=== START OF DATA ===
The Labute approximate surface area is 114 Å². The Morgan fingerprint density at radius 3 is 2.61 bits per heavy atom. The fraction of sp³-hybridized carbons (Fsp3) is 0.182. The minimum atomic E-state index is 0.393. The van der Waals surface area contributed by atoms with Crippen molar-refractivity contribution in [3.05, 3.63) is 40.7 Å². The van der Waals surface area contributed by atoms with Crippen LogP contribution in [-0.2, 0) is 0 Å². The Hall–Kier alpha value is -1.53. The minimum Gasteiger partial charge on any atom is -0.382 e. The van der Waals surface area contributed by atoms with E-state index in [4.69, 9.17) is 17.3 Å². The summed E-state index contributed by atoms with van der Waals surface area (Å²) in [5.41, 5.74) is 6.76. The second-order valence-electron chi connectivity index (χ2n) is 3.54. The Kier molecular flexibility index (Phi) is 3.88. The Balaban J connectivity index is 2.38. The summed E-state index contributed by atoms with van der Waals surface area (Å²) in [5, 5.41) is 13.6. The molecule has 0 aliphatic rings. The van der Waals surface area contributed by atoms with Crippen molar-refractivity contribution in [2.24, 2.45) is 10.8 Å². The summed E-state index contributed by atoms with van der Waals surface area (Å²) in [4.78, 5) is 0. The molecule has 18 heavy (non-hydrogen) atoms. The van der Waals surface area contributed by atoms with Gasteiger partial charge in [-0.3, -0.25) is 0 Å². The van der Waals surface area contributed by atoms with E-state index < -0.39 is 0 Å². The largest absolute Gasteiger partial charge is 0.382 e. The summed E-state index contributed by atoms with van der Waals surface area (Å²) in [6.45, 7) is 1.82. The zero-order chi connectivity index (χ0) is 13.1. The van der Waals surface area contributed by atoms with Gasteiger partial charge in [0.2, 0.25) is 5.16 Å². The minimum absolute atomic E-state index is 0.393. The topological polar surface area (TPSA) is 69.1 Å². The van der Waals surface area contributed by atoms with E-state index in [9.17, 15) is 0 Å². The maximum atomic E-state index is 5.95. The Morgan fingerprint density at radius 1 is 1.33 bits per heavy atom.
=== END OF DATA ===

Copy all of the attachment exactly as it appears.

The Labute approximate surface area is 114 Å². The Morgan fingerprint density at radius 3 is 2.61 bits per heavy atom. The fraction of sp³-hybridized carbons (Fsp3) is 0.182. The minimum atomic E-state index is 0.393. The van der Waals surface area contributed by atoms with Crippen molar-refractivity contribution in [3.05, 3.63) is 40.7 Å². The van der Waals surface area contributed by atoms with Crippen LogP contribution in [-0.2, 0) is 0 Å². The Hall–Kier alpha value is -1.53. The minimum Gasteiger partial charge on any atom is -0.382 e. The van der Waals surface area contributed by atoms with E-state index in [4.69, 9.17) is 17.3 Å². The summed E-state index contributed by atoms with van der Waals surface area (Å²) in [5.41, 5.74) is 6.76. The second-order valence-electron chi connectivity index (χ2n) is 3.54. The Kier molecular flexibility index (Phi) is 3.88. The Balaban J connectivity index is 2.38. The summed E-state index contributed by atoms with van der Waals surface area (Å²) in [5, 5.41) is 13.6. The molecule has 0 aliphatic rings. The van der Waals surface area contributed by atoms with Crippen molar-refractivity contribution in [2.24, 2.45) is 10.8 Å². The summed E-state index contributed by atoms with van der Waals surface area (Å²) in [4.78, 5) is 0. The molecule has 18 heavy (non-hydrogen) atoms. The van der Waals surface area contributed by atoms with Gasteiger partial charge in [-0.3, -0.25) is 0 Å². The van der Waals surface area contributed by atoms with E-state index < -0.39 is 0 Å². The largest absolute Gasteiger partial charge is 0.382 e. The summed E-state index contributed by atoms with van der Waals surface area (Å²) in [6.45, 7) is 1.82. The zero-order chi connectivity index (χ0) is 13.1. The van der Waals surface area contributed by atoms with Gasteiger partial charge in [0.2, 0.25) is 5.16 Å². The minimum absolute atomic E-state index is 0.393. The topological polar surface area (TPSA) is 69.1 Å². The van der Waals surface area contributed by atoms with E-state index in [9.17, 15) is 0 Å². The maximum atomic E-state index is 5.95. The Morgan fingerprint density at radius 1 is 1.33 bits per heavy atom.